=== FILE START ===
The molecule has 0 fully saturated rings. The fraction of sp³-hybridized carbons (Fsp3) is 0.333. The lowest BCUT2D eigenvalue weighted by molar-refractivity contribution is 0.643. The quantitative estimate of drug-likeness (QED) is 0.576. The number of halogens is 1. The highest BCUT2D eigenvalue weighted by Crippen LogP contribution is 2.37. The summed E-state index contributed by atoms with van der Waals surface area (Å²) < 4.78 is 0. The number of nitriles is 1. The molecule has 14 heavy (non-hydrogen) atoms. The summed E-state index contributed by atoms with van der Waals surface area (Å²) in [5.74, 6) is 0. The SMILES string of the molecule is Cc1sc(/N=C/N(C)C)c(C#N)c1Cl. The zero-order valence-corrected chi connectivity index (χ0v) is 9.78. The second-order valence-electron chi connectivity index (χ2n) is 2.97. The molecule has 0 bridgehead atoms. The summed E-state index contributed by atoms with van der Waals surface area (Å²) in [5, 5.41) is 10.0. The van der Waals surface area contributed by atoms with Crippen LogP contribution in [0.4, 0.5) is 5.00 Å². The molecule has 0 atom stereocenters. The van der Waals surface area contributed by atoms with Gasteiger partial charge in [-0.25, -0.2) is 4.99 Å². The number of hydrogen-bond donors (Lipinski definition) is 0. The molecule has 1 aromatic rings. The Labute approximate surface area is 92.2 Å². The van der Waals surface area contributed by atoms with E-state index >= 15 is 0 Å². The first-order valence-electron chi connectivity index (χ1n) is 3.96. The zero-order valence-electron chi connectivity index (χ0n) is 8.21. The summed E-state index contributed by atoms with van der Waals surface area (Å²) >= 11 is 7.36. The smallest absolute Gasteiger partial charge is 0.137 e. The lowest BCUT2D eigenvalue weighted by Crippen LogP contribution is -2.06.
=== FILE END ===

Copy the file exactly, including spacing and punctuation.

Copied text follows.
The molecule has 0 fully saturated rings. The fraction of sp³-hybridized carbons (Fsp3) is 0.333. The lowest BCUT2D eigenvalue weighted by molar-refractivity contribution is 0.643. The quantitative estimate of drug-likeness (QED) is 0.576. The number of halogens is 1. The highest BCUT2D eigenvalue weighted by Crippen LogP contribution is 2.37. The summed E-state index contributed by atoms with van der Waals surface area (Å²) < 4.78 is 0. The number of nitriles is 1. The molecule has 14 heavy (non-hydrogen) atoms. The summed E-state index contributed by atoms with van der Waals surface area (Å²) in [5.74, 6) is 0. The SMILES string of the molecule is Cc1sc(/N=C/N(C)C)c(C#N)c1Cl. The zero-order valence-corrected chi connectivity index (χ0v) is 9.78. The second-order valence-electron chi connectivity index (χ2n) is 2.97. The molecule has 0 bridgehead atoms. The summed E-state index contributed by atoms with van der Waals surface area (Å²) in [5, 5.41) is 10.0. The van der Waals surface area contributed by atoms with Crippen LogP contribution in [0.4, 0.5) is 5.00 Å². The molecule has 0 atom stereocenters. The van der Waals surface area contributed by atoms with Gasteiger partial charge in [-0.25, -0.2) is 4.99 Å². The number of hydrogen-bond donors (Lipinski definition) is 0. The molecule has 1 aromatic rings. The Labute approximate surface area is 92.2 Å². The van der Waals surface area contributed by atoms with E-state index >= 15 is 0 Å². The first-order valence-electron chi connectivity index (χ1n) is 3.96. The zero-order valence-electron chi connectivity index (χ0n) is 8.21. The summed E-state index contributed by atoms with van der Waals surface area (Å²) >= 11 is 7.36. The smallest absolute Gasteiger partial charge is 0.137 e. The lowest BCUT2D eigenvalue weighted by Crippen LogP contribution is -2.06.